In the “WEffect” sustainability series, the BMW Group highlights the sustainable contribution made by a wide range of people in the company – and the motivation that inspires them. Today: Gernot Hauer.
Sustainability has many facets at the BMW Group because we are using this term to harmonise business, the environment and society. If we are to successfully put these high standards into practice, we need our employees’ commitment. Everyone can play their part in making the BMW Group sustainable.
So, who are all these colleagues who make sustainability part of their everyday work? What drives them to roll up their sleeves throughout the company? In its “WEffect” sustainability series, the BMW Group introduces employees who play their daily part in the broad and responsible further development of our company.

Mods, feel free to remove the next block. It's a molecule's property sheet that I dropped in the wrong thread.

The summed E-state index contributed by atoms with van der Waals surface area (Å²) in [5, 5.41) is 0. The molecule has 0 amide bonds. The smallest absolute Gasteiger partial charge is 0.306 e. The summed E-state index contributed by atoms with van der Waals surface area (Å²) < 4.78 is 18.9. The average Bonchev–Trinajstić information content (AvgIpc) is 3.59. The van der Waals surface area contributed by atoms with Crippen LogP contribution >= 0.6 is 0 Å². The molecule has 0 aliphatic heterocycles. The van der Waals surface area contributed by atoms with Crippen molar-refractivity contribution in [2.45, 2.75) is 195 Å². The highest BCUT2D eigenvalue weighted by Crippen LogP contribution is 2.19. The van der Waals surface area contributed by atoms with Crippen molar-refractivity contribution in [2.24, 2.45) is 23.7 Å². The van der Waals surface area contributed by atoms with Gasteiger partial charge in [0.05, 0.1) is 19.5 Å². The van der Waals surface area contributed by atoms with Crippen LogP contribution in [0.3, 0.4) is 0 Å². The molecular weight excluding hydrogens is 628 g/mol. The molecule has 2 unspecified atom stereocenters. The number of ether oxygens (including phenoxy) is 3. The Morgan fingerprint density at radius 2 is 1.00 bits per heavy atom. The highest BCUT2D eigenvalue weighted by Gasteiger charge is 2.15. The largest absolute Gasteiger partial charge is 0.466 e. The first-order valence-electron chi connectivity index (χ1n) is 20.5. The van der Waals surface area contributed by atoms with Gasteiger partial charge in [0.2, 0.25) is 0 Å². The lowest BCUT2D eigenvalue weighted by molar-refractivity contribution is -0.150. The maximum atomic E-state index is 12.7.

In this edition of our series, Gernot Hauer, Planning Transport, Disposal and Container-Management at the BMW Group Plant in Steyr, tells us why logistics and circularity are central to the whole topic of sustainability – and why waste separation can turn into a hobby.
Gernot Hauer, which do you prefer: taking the train or driving?